New & Noteworthy. Alice Zrebiec is astoundingly well versed in the field of quilts, which makes her the ideal textile curator at the Denver Art Museum, an institution with a world-class assortment of them. For the latest show on quilts in the Neusteter Gallery, on the sixth floor of the DAM's Ponti building, Zrebiec has put together a show that's anchored by a recent acquisition, an early nineteenth-century album quilt — the Hopkins Family quilt — which is surrounded by nine others from the same era. The Hopkins Family quilt — the 'new' in the exhibit's title — has a white field on which a red grid of lines divides the surface up into a set of individual frames in which different motifs, including flowers, musical instruments, a mantle and a sailing ship, among other everyday things about the family, are presented. The other quilts — the 'noteworthy' part — are of widely different types, including an impressive bridal quilt, an autograph quilt (where donors had a calligrapher sign their names in the various fabric blocks) and even a quilt inspired by Old Glory. Through December 31 at the Denver Art Museum, 100 West 14th Avenue Parkway, 720-913-0096, www.denverartmuseum.org.
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The Psychedelic Experience. The AIGA graphics curator, Darrin Alfred, has only been on the job at the Denver Art Museum for a year, and already he's the author of a major blockbuster, The Psychedelic Experience: Rock Posters From the San Francisco Bay Area. Alfred selected around 300 posters from a gift of more than 800 relevant pieces from Boulder collector David Tippit. A connoisseur, Tippit sought examples that were in the finest condition available and those that were artist-signed. Alfred uses the show to feature the principal artists involved in the movement and exhibits the work of each in separate sections. This was a smart move, since it conveys the idea that a range of sensibilities, including art nouveau, surrealism and pop art, among other sources, came together to form the psychedelic poster style. Specialists in the field have identified a big five, but Alfred doesn't agree, so there are seven stars (one of which is a team) in this exhibit: Lee Conklin, Rick Griffin, Alton Kelley & Stanley Mouse, Bonnie MacLean, Victor Moscoso, David Singer and Wes Wilson. Extended through July 26 at the Denver Art Museum, 100 West 14th Avenue Parkway, 720-865-5000. www.denverartmuseum.org. Reviewed May 21.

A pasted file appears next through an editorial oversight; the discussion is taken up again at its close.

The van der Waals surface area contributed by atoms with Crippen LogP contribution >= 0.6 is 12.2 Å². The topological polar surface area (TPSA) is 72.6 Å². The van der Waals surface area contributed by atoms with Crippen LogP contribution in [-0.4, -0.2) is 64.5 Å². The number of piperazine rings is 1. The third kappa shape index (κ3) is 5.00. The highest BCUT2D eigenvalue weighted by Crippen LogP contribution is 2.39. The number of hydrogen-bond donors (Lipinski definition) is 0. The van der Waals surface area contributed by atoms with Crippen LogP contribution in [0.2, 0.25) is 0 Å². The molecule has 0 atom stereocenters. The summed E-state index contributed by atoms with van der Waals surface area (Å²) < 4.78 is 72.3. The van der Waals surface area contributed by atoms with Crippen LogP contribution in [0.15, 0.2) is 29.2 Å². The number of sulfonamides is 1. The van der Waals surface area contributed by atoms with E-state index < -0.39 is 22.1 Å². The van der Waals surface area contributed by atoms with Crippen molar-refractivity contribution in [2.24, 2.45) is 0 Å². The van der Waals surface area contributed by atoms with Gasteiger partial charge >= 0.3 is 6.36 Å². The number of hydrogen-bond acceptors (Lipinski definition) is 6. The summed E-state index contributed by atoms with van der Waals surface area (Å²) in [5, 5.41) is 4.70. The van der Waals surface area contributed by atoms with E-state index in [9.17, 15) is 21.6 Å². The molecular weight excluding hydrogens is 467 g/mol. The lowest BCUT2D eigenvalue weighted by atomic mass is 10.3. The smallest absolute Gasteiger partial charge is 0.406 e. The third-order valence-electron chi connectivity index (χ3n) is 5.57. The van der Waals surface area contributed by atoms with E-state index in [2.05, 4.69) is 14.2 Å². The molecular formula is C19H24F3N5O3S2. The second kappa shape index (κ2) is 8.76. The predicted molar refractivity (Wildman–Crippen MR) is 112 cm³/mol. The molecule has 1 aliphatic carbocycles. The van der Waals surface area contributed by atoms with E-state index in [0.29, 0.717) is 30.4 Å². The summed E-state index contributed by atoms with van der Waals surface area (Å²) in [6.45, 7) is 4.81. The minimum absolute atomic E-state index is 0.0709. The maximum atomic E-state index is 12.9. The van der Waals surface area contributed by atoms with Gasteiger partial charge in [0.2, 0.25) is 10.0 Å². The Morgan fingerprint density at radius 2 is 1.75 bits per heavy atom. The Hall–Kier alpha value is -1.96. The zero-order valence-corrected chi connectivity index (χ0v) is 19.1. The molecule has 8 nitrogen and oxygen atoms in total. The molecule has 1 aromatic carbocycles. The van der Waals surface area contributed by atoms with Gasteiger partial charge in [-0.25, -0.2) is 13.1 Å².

Rex Ray. The Promenade Space on the second floor of MCA Denver is both a passageway and an exhibition hall. Given its limited size and unconventional plan — the main wall runs diagonally to the windows opposite it — the Promenade has been used exclusively for single installations. The latest example is an untitled mural by San Francisco artist Rex Ray, who used to live in Colorado. Ray has a national reputation based not just on his fine art, but as a designer of everything from books to coffee mugs. Ray created the mural specifically for this show and specially designed the fabulous wallpaper that surrounds it. The mural is signature Ray, with shapes that rise from the base in the manner of a still-life or landscape. The shapes have been made from cut-outs of painted papers that have been laid against a stunning blue ground, and were inspired by organic forms, or at least abstractions of them, as seen in mid-century modern design. The wallpaper has a spare, all-over pattern on a white ground, complementing the mural without competing with it. Through January 31 at MCA Denver, 1485 Delgany Street, 303-298-7554, www.mcadenver.org.
Trace (Figurative). Metro State Center for Visual Art director Jennifer Garner has taken a look at figural art that is, to say the least, offbeat. She's selected four artists who don't depict the figure, but rather directly refer to it. There are some stomach-turning aspects to this show, with dirty footprints, wads of hair out of drains, sweat stains on fabric and blood used to make the pieces. But far from being a gross-out fest, the exhibit is actually filled with thoughtful pieces, some of which are even conventionally beautiful. The works are abstract, but the content is conceptual, as indicated by the strange materials. The display gets under way with paintings by Jason Lee Gimbel made up of canvases covered with his footprints. Then there's a section given over to those wads of hair, done in digitized prints on paper by Nigel Poor. Probably the most compelling pieces are installations of sweat-stained cloth stitched together by Heather Doyle-Maier. The last of the quartet of body-snatchers is Denis Roussel, who uses digitized photos of smears of blood. Through August 13 at the Center for Visual Art, 1734 Wazee Street, 303-294-5207, www.metrostatecva.org. Reviewed July 16.